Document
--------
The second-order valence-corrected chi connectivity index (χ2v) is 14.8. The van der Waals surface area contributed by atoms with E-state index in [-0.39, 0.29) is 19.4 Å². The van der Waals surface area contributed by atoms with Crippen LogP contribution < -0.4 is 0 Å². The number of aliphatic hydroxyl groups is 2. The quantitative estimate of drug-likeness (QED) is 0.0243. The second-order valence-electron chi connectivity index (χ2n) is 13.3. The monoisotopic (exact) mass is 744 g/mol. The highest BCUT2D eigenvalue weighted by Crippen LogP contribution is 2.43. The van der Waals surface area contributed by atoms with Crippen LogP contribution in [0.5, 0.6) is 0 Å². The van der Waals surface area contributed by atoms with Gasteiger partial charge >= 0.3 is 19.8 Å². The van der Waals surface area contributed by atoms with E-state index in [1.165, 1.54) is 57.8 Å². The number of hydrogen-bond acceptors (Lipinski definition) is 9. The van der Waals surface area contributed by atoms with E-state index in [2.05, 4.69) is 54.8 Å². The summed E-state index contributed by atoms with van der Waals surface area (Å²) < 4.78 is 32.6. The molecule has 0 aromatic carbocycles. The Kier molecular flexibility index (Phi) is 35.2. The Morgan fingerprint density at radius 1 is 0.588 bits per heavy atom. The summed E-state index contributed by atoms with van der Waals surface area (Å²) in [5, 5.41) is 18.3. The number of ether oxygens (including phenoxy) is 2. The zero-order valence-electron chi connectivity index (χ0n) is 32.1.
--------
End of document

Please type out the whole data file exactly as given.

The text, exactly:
The second-order valence-corrected chi connectivity index (χ2v) is 14.8. The van der Waals surface area contributed by atoms with E-state index in [-0.39, 0.29) is 19.4 Å². The van der Waals surface area contributed by atoms with Crippen LogP contribution < -0.4 is 0 Å². The number of aliphatic hydroxyl groups is 2. The quantitative estimate of drug-likeness (QED) is 0.0243. The second-order valence-electron chi connectivity index (χ2n) is 13.3. The monoisotopic (exact) mass is 744 g/mol. The highest BCUT2D eigenvalue weighted by Crippen LogP contribution is 2.43. The van der Waals surface area contributed by atoms with Crippen LogP contribution in [0.5, 0.6) is 0 Å². The van der Waals surface area contributed by atoms with Gasteiger partial charge >= 0.3 is 19.8 Å². The van der Waals surface area contributed by atoms with E-state index in [1.165, 1.54) is 57.8 Å². The number of hydrogen-bond acceptors (Lipinski definition) is 9. The van der Waals surface area contributed by atoms with E-state index in [2.05, 4.69) is 54.8 Å². The summed E-state index contributed by atoms with van der Waals surface area (Å²) < 4.78 is 32.6. The molecule has 0 aromatic carbocycles. The Kier molecular flexibility index (Phi) is 35.2. The Morgan fingerprint density at radius 1 is 0.588 bits per heavy atom. The summed E-state index contributed by atoms with van der Waals surface area (Å²) in [5, 5.41) is 18.3. The number of ether oxygens (including phenoxy) is 2. The zero-order valence-electron chi connectivity index (χ0n) is 32.1.